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Sci-Fi Archives


Visit our archives of the MST3K pages previously hosted by the Sci-Fi Channel's SCIFI.COM.

Goodbye Sci-Fi

Mike Nelson, Kevin Murphy and Bill Corbett reflect on MST3K's final broadcast.

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Episode guide: 906- The Space Children (with short: ‘Century 21 Calling’)

0906s

Short: (1962) A couple of clean-cut kids tour the phone company exhibit at the Seattle’s World’s Fair.
Movie: (1958) The children of rocket technicians come under the control of a mind-controlling blob.

First shown: 6/13/98
Opening: Tom has a kissing booth
Intro: Pearl attempts to take over the worked through officing
Host segment 1: Mike’s the kid from the short! Bonk!
Host segment 2: M&tB have a model rocket; but Pearl has a space program
Host segment 3: Crow lashes out with Jackie Coogan fashions
End: The peace loving blob visits; Pearl’s space program has a problem
Stinger: Dead Professor
1 Star2 Stars3 Stars4 Stars5 Stars (199 votes, average: 3.97 out of 5)

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• There’s much more good news than bad with this one — a short, some funny segments, great riffing, TV sitcom stars galore — that I can forgive the drab little movie at the center of it all, and a foulup by the Brains.
• Paul’s observations are here.
• The opening is light and fun. Mike’s delivery of the line “A kissing booth? WHAT FOR?” is hilarious.
• That’s Patrick as “Lacks” the phone guy.
• The officing sketch goes on a little long, but you can tell Mary Jo is into it. She’s written about “officing” experiences in some of her short stories, so she knows whereof she parodies.
• This was the first short of the Sci-Fi era. There was much rejoicing among fans.
• Short producer Jerry Fairbanks made other shorts for Ma Bell, including ‘Once Upon a Honeymoon.’ Fairbanks was nominated for two Oscars and won one.
• Sharon Lawrence was born in 1961, so that is definitely not her in the short. But wow, it sure looks just like her.
• Naughty riff: Singer: “You’re seeing it all…” Crow: “…at the Annie Sprinkle show…”
• I like how Tom leans over to tell us one more thing as Mike carries him out at the end of the short.
• Segment 1 is one of those “here’s a bit that’s not funny” bits. Again, a little wry for my tastes, but any segment where somebody gets hit by that big clown hammer is okay by me.
• It may not be quite as bad as not recognizing the Battlestar Galactica spaceships in “Space Mutiny,” but a lot of fans were stunned that the Brains failed to recognize Raymond Bailey, who played Milburn Drysdale on TV’s “Beverly Hillbillies.” Were they too busy coming up with bald jokes (there had to have been dozens) to notice?
• Segment 2 is just really, really funny. Mary Jo really channels Trace in this one and it works brilliantly.
• Nerdy reference that was obscure then and is about to enter the general public’s consciousness: Smaug.
• Second reference this season to St. Blaise, patron saint of ailments of the throat.
• Segment 3 is very reminiscent of seasons 2 or 3, and actually it works pretty well.
• Then current reference: Let’s get in line for Beanie Babies.
• Behind the scenes: Fans, glum after the announcement a few weeks ago that “the back nine” would not be picked up, were cheered up slightly on June 4, about a week before this episode debuted, when it was announced that Sci-Fi Channel had renewed the channel for season 10 (though privately cast and crew members were all saying that it looked like the last one).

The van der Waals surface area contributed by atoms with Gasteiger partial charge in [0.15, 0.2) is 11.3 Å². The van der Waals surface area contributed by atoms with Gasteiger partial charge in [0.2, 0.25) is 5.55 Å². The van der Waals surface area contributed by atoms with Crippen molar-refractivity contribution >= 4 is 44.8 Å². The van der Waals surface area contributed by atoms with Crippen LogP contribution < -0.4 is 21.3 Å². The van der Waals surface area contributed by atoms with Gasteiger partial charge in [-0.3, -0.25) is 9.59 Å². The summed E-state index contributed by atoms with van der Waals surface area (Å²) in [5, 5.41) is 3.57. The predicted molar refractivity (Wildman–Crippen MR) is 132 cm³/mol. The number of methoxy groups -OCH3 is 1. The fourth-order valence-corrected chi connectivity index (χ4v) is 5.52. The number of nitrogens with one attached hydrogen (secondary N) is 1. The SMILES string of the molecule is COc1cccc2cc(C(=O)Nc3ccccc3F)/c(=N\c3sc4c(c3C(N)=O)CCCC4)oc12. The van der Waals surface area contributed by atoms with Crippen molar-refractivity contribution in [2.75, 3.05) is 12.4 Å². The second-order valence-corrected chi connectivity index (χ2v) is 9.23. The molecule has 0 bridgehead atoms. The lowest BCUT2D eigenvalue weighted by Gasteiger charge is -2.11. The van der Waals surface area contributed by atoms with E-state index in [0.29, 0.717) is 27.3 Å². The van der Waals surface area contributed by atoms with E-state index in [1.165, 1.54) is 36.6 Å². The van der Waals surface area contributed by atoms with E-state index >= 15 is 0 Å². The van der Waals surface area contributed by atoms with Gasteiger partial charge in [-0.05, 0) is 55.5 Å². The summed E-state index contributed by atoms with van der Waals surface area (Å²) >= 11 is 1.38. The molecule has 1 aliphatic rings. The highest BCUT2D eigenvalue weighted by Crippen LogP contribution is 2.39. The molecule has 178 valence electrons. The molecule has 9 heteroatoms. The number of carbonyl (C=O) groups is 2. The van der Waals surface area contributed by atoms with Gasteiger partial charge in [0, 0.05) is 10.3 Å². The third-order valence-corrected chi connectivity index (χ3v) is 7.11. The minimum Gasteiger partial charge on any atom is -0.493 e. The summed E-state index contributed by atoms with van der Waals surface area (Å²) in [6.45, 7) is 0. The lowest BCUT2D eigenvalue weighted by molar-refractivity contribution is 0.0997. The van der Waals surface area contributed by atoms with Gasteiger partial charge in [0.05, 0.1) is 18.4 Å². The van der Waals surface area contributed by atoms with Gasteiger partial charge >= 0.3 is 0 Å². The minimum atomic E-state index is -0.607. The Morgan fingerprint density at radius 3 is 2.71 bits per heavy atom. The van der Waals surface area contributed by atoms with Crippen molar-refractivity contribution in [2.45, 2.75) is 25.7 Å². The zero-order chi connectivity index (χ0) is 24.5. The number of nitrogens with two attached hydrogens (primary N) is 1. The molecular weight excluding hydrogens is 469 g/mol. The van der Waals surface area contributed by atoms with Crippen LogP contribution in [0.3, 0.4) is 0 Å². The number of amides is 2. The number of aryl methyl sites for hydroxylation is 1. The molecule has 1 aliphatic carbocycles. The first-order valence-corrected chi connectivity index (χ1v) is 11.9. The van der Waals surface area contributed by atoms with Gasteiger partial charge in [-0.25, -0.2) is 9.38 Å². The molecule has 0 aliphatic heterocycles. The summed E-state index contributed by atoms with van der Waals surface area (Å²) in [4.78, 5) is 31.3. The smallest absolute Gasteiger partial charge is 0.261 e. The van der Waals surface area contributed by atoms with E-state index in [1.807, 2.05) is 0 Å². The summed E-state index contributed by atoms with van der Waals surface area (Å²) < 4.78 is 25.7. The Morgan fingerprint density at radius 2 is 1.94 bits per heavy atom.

• Cast and crew roundup: Producer William Alland also did “Revenge of the Creature,” “The Mole People,” “The Deadly Mantis” and “This Island Earth.” Director Jack Arnold also did “Revenge of the Creature” and “This Island Earth.” Scriptwriter Bernard C. Schoenfeld also worked on “The Magic Sword.” Cinematographer Ernest Laszlo also worked on “Tormented.” Process photography guy Farciot Edouart also did “Village of the Giants,” as did makeup guy Wally Westmore and sound recorder Charles Grenzbach.
In front of the camera, Peggy Webber was also in “The Screaming Skull,” Johnny Crawford was also in “Village of the Giants.” Russell Johnson was also in “This Island Earth. Vera Marshe was also in “Tormented.” Eilene Janssen was also in “Beginning of the End.”
• CreditsWatch: Directed by Kevin. Dan Breyer begins a three-episode stint as both intern and grip (they must have really liked him). Additional music written and performed by Michael J. Nelson.
• Fave riff from the short: “How do animals learn? Well, as long as they learn to taste good…”
• Fave riff from feature: “Hang on. Niels Bohr’s using the toaster.” Honorable mention: “Go find out what he put on his job application under ‘Do you drink a lot?'”

118 Replies to “Episode guide: 906- The Space Children (with short: ‘Century 21 Calling’)”

  1. snowdog says:

    Strange bit of irony: when the Professor is found dead in his chair, the neighbor lady says something to the effect that it was bound to happen because of his lifestyle. One of the bots quips, “Yeah, his sitting was getting way out of control!” Now, of course, we know that too much sitting can, indeed, kill you.

       1 likes

  2. thequietman says:

    This is one that didn’t get much attention from me at the time it was in the Sci Fi rotation (other than the fantastic short), but it’s one I’d love to see again on DVD.

    There’s one riff that hasn’t been mentioned yet, though, that is the one that sticks in my head from this episode.

    [During the opening scene as mother tells here precocious kids to be quiet]